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"Jag äter det."

Translation:I eat it.

2
3 years ago

36 Comments


https://www.duolingo.com/funtaco

In this sentence the e in det is short, but when I listen to det by itself it uses the long e. Is there supposed to be a difference, and is there a general rule for this? Tack.

25
Reply3 years ago

https://www.duolingo.com/Arnauti
Arnauti
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Late answer, I just answered this at the bottom of this thread but I'll post it here too.

The normal way of saying a sentence like this is "Jaétere", skipping many of the consonants and reducing the word 'det' so that there isn't much left of it.

If you say det in isolation the vowel is long, but when the word is unstressed the vowel sound gets shorter too. It turns into what's called a 'schwa' vowel https://en.wikipedia.org/wiki/Schwa – a sort of generally blurry vowel which takes very little effort to pronounce. :) This sound occurs in English too, usually in similar situations.

Basically vowels in Swedish can only be long if they're stressed, all unstressed vowels are short. e:s easily get reduced to schwas, but other vowels such as o or i don't.

34
Reply12 years ago

https://www.duolingo.com/jairapetyan
jairapetyan
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I got this phrase as a "type what you hear" task. It sounded like "Jag äter der" to me. I knew it had to be either "det" or "den," and it turned out to be the former. Does a final t always sound like an English r?

8
Reply3 years ago

https://www.duolingo.com/Zmrzlina
Zmrzlina
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I don't hear an R in there. The T in det is silent, and this is no exception.

13
Reply3 years ago

https://www.duolingo.com/jairapetyan
jairapetyan
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Yes, listening to it again I wonder why I imagined an English r. Orthographically, though, it seemed it needed something. Now I know what that something is. :)

2
Reply3 years ago

https://www.duolingo.com/Delaram_ars

Is the T always silent? Is there any exception ? Because native speakers pronounce the T in ''Forvo.com'' .

2
Reply3 years ago

https://www.duolingo.com/Zmrzlina
Zmrzlina
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Yes, it's silent.

1
Reply3 years ago

https://www.duolingo.com/lilliorvokki

Maybe it's the intonation that brings out the "english r" in the end? It's something you learn to distinguish though, the more you listen to the language.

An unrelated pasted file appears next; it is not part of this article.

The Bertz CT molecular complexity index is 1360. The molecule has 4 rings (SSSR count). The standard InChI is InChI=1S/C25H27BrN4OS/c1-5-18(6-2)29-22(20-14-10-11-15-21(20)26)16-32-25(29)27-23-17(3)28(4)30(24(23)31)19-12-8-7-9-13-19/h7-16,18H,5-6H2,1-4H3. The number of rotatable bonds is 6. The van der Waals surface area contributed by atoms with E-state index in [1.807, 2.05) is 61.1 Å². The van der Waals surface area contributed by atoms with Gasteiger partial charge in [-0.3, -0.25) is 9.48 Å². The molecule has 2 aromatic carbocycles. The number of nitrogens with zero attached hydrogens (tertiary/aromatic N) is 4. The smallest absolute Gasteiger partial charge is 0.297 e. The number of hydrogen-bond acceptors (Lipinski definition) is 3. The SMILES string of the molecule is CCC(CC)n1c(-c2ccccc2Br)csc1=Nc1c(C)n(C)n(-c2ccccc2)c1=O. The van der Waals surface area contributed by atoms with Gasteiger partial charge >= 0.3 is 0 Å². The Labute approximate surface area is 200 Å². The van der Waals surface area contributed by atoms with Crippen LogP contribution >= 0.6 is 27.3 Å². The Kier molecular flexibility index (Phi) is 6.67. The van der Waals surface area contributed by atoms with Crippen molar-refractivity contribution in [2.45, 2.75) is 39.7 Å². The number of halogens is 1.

4
Reply13 years ago

https://www.duolingo.com/zamlet
zamlet
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For whatever it's worth, I heard the same 'r' in there that you did. I typed "der", knowing it was incorrect but not knowing what else to try.

4
Reply3 years ago

https://www.duolingo.com/jairapetyan
jairapetyan
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Yes, it is some consolation. Thanks for commenting.

1
Reply3 years ago

https://www.duolingo.com/Arnauti
Arnauti
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In the normal speed version I hear a very realistic jaetere, quite like most of us would say this.

4
Reply3 years ago

https://www.duolingo.com/shrikrishna1
shrikrishna1
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Tak. so 'd' in det is silent

1
Reply2 years ago

https://www.duolingo.com/Arnauti
Arnauti
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In everyday speech, very often. But if we speak more clearly or slowly, it's heard.

5
2 years ago

https://www.duolingo.com/nnikolovski

What's the difference between "Jag ater den" and "Jag ater det"?

4
Reply3 years ago

https://www.duolingo.com/LarsHogberg
LarsHogberg
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den refers to an n-word. det refers to a t-word. E.g. the fish = fiskeN, so if you are eating a fish you could say "Jag äter deN".

22
Reply3 years ago

https://www.duolingo.com/nnikolovski

Tack sa mycket! :)

1
Reply3 years ago

https://www.duolingo.com/monsierbon
monsierbon
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This is sooooo difficult to say!

3
Reply3 years ago

https://www.duolingo.com/Kornellier
Kornellier
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For me, it sounds like Jag äter/ə/. I can't hear the "d" of det. Is the TTS really correct?

2
Reply2 years ago

https://www.duolingo.com/Arnauti
Arnauti
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Yes, we often tend to blur or even skip the /d/ in det and similar words after an r sound. (I mean, this happens for short common words like det and dig ('you') but not for all words).

3
Reply2 years ago

https://www.duolingo.com/AnFeileacan78
AnFeileacan78
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I thought I heard "jag äter dig"... Would this also be a possibility?!

1
Reply2 years ago

https://www.duolingo.com/Arnauti
Arnauti
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No, you would hear a /j/ sound at the end if it were dig (like the first sound in English "yes".